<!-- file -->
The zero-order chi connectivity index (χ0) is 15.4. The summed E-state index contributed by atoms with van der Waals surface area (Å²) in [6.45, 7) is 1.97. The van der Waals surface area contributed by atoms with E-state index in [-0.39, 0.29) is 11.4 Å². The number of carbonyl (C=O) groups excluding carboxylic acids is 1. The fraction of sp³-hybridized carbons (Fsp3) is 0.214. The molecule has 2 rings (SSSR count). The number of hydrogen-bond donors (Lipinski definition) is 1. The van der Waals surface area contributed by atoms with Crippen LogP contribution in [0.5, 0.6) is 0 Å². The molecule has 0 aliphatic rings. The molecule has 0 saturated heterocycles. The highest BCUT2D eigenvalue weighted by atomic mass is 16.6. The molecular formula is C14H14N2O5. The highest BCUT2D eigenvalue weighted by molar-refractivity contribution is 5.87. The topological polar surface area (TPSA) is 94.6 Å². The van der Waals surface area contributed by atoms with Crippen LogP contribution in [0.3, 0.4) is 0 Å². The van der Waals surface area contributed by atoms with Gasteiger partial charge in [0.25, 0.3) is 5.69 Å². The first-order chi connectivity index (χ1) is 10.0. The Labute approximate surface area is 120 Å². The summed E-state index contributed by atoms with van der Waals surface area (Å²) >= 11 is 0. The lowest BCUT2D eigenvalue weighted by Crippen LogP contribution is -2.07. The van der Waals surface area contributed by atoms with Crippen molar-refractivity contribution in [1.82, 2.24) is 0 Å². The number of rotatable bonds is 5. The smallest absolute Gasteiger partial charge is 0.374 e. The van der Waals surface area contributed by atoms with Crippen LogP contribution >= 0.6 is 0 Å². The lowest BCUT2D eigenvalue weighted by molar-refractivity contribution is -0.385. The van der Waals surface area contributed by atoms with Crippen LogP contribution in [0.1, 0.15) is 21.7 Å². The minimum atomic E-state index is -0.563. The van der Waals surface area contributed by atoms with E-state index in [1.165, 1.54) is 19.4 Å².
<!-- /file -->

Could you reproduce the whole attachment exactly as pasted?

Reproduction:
The zero-order chi connectivity index (χ0) is 15.4. The summed E-state index contributed by atoms with van der Waals surface area (Å²) in [6.45, 7) is 1.97. The van der Waals surface area contributed by atoms with E-state index in [-0.39, 0.29) is 11.4 Å². The number of carbonyl (C=O) groups excluding carboxylic acids is 1. The fraction of sp³-hybridized carbons (Fsp3) is 0.214. The molecule has 2 rings (SSSR count). The number of hydrogen-bond donors (Lipinski definition) is 1. The van der Waals surface area contributed by atoms with Crippen LogP contribution in [0.5, 0.6) is 0 Å². The molecule has 0 aliphatic rings. The molecule has 0 saturated heterocycles. The highest BCUT2D eigenvalue weighted by atomic mass is 16.6. The molecular formula is C14H14N2O5. The highest BCUT2D eigenvalue weighted by molar-refractivity contribution is 5.87. The topological polar surface area (TPSA) is 94.6 Å². The van der Waals surface area contributed by atoms with Crippen LogP contribution in [0.3, 0.4) is 0 Å². The van der Waals surface area contributed by atoms with Gasteiger partial charge in [0.25, 0.3) is 5.69 Å². The first-order chi connectivity index (χ1) is 10.0. The Labute approximate surface area is 120 Å². The summed E-state index contributed by atoms with van der Waals surface area (Å²) >= 11 is 0. The lowest BCUT2D eigenvalue weighted by Crippen LogP contribution is -2.07. The van der Waals surface area contributed by atoms with Crippen molar-refractivity contribution in [1.82, 2.24) is 0 Å². The number of rotatable bonds is 5. The smallest absolute Gasteiger partial charge is 0.374 e. The van der Waals surface area contributed by atoms with Crippen LogP contribution >= 0.6 is 0 Å². The lowest BCUT2D eigenvalue weighted by molar-refractivity contribution is -0.385. The van der Waals surface area contributed by atoms with Crippen LogP contribution in [0.1, 0.15) is 21.7 Å². The minimum atomic E-state index is -0.563. The van der Waals surface area contributed by atoms with E-state index in [1.165, 1.54) is 19.4 Å².